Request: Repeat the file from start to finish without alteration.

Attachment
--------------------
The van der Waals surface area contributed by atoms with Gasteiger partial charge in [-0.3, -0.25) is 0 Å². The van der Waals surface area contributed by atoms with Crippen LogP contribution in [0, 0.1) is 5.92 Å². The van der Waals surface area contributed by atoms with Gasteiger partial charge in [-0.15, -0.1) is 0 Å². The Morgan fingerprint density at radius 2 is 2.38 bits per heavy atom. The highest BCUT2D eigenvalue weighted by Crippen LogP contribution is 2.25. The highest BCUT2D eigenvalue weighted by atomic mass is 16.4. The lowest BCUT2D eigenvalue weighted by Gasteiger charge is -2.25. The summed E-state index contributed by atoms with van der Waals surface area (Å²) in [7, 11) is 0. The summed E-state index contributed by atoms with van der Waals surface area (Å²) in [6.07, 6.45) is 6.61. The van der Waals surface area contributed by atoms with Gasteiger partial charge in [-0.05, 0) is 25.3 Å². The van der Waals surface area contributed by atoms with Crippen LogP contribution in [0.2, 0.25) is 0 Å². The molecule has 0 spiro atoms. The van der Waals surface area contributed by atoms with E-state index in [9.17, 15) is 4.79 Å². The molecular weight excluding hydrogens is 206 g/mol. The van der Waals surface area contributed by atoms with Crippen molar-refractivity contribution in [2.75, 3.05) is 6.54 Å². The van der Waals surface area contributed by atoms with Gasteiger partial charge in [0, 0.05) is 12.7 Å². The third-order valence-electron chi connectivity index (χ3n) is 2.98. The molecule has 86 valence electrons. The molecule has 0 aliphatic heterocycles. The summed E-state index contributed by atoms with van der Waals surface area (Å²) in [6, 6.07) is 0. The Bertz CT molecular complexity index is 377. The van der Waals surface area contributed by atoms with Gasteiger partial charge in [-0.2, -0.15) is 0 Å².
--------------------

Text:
The van der Waals surface area contributed by atoms with Gasteiger partial charge in [-0.3, -0.25) is 0 Å². The van der Waals surface area contributed by atoms with Crippen LogP contribution in [0, 0.1) is 5.92 Å². The van der Waals surface area contributed by atoms with Gasteiger partial charge in [-0.15, -0.1) is 0 Å². The Morgan fingerprint density at radius 2 is 2.38 bits per heavy atom. The highest BCUT2D eigenvalue weighted by Crippen LogP contribution is 2.25. The highest BCUT2D eigenvalue weighted by atomic mass is 16.4. The lowest BCUT2D eigenvalue weighted by Gasteiger charge is -2.25. The summed E-state index contributed by atoms with van der Waals surface area (Å²) in [7, 11) is 0. The summed E-state index contributed by atoms with van der Waals surface area (Å²) in [6.07, 6.45) is 6.61. The van der Waals surface area contributed by atoms with Gasteiger partial charge in [-0.05, 0) is 25.3 Å². The van der Waals surface area contributed by atoms with Crippen LogP contribution in [0.2, 0.25) is 0 Å². The molecule has 0 spiro atoms. The van der Waals surface area contributed by atoms with E-state index in [9.17, 15) is 4.79 Å². The molecular weight excluding hydrogens is 206 g/mol. The van der Waals surface area contributed by atoms with Crippen molar-refractivity contribution in [2.75, 3.05) is 6.54 Å². The van der Waals surface area contributed by atoms with Gasteiger partial charge in [0, 0.05) is 12.7 Å². The third-order valence-electron chi connectivity index (χ3n) is 2.98. The molecule has 86 valence electrons. The molecule has 0 aliphatic heterocycles. The summed E-state index contributed by atoms with van der Waals surface area (Å²) in [6, 6.07) is 0. The Bertz CT molecular complexity index is 377. The van der Waals surface area contributed by atoms with Gasteiger partial charge in [-0.2, -0.15) is 0 Å².